Archive for the 'money' Category


Remember your creator

I was recently asked to speak at a school leavers service. An audience comprising 17/18 year olds at the end of their school career and their parents and staff at the school. There were clearly people there with a range of understandings of faith. What I said was warmly received and as I have reflected on it, I feel sure that I pitched it right. The text of what I said is below. Since there were no visuals available I have just reproduced the text. Enjoy!

They came on boats of all shapes and sizes, leaving behind most of their possessions they had set off with their hearts full of hope. For many it was a difficult journey, cramped conditions, lack of food stormy seas. But they knew they were nearly there when they saw the statue in the harbour entrance of the river. That statue, a present from France symbolised a new world of great opportunity, and as they disembarked at Ellis island they knew that their adventure was only just beginning.

In January I spent a few days with the family in New York on holiday and visited the Statue of Liberty and the immigration centre at Ellis island. I was surprised at how small they were. But of course it was not their size that mattered – it was what they represented to those who had crossed the ocean for this amazing new world.

In many ways I am speaking today to a group of leavers who in a similar position. A new world of opportunity lies in front of you. Just like those who travelled across the Atlantic Ocean to America, you are about to enter a new world. What will you do with that opportunity?

Today we have had two readings from the Bible
The first is an old man looking back on his life
He has had everything you could dream of – success, fame, women, stuff. In his day he had it all. What does he say?

‘Remember your creator, fear God and keep his commandments.’
‘Remember your creator in the days of your youth’

King Solomon had everything and yet he realised that it was all nothing compared to knowing his creator.

The second is a young man at the peak of his popularity. Crowds follow him everywhere he goes. They hang on his every word and follow him e everywhere . What does he say?

‘What does it profit a man if he gains the whole world but loses his soul?’

This man, Jesus ultimately died penniless and as a criminal but had more impact on the world than anyone who ever lived.

What will you do with the choices you have before you?
It may not seem like it but over the next few months you will have the opportunity to make choices that will potentially shape your whole future.
Who you are friends with? What you do with your leisure time?
These two pieces of wisdom are really significant pieces of advice to take account of?
Take time to consider the idea of a creator, take time to consider what is beyond the here and now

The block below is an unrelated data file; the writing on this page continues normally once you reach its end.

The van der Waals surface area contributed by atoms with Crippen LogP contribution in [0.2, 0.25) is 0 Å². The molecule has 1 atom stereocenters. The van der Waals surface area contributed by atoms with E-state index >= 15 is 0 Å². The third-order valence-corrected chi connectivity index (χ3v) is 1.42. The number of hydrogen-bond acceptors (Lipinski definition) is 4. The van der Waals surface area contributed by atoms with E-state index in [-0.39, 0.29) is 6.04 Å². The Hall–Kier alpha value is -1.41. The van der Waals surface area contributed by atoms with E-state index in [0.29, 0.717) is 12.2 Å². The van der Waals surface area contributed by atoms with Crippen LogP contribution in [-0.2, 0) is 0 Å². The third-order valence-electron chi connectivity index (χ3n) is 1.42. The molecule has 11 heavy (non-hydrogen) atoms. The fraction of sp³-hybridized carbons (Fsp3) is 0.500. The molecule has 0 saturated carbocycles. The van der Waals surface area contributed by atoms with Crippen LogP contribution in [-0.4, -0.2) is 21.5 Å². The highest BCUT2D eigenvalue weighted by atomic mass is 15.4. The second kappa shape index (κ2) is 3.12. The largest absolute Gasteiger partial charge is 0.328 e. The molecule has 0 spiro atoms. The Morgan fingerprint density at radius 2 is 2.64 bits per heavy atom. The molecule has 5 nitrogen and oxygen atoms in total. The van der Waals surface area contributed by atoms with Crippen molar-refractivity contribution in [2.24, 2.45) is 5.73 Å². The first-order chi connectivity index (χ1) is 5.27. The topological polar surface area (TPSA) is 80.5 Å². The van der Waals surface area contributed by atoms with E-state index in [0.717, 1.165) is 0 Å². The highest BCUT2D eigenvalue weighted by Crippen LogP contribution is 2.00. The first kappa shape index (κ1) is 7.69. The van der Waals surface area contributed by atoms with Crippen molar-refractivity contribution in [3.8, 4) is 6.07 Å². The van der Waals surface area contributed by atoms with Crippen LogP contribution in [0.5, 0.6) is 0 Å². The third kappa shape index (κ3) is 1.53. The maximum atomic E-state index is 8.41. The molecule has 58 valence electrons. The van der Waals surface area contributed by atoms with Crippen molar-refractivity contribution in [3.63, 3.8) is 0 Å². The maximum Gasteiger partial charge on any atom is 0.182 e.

So as I have been given the chance to speak to you now what would I say?

1. Be yourself
Steve Jobs said . ‘Your time is limited, so don’t waste it living someone else’s life. Don’t be trapped by dogma – which is living with the results of other people’s thinking. Don’t let the noise of other’s opinions drown out your own inner voice. And most important, have the courage to follow your heart and intuition. They somehow already know what you truly want to become.’
It’s so easy to waste time trying to emulate someone else when what you really need to be is you. After all when there is only one of something it’s precious, and only you can be you so that makes you valuable. God made you to be you – don’t waste time trying to be someone else.

2. Remember God
The world we live in is amazing. But it’s easy to rush by and miss what it has to offer. No-one ever says I wish I had spent more time at the office. So savour life and live it to the full.
Jesus said ‘I have come that you might have life, life in all it’s fullness (John 10:10).
Fullness of life comes when you remember your creator that’s what Solomon realised.

3. Make a difference
It was 31 August 1997. My youngest son came up to tell me because there was no children’s TV on that morning because Princess Diana has died in a car crash. A nation mourned publicly and retold and relived her life. It was a story of tragedy and pain – of someone who never really came to terms with herself, her status and how to make a difference in the world. On the same day someone else died. On any other day this would have made headlines but because of Diana, it went by almost unnoticed and I think that she would have been quite pleased at that. Mother Theresa spent most of her life living and working in the slums of Calcutta with those that nobody else thought mattered. Here we are 15 years after her death and the work she started continues and grows with over 4000 people working in the charitable order she began. She knew that it was worth investing in making a difference in the world.

So what will you do? Will you be yourself? Will you remember God? Will you make a difference?

I want to end with some words that have been credited to Mother Theresa. They were either on the wall of the orphanage she ran in Calcutta or on the wall of simple room where she lived in that same orphanage. They sum up what I would suggest is an alternative way to live that will mean you do those things I have mentioned.

People are often unreasonable, irrational, and self-centred.
Forgive them anyway.
If you are kind, people may accuse you of selfish, ulterior motives.
Be kind anyway.
If you are successful, you will win some unfaithful friends and some genuine enemies.
Succeed anyway.
If you are honest and sincere people may deceive you.
Be honest and sincere anyway
What you spend years creating, others could destroy overnight.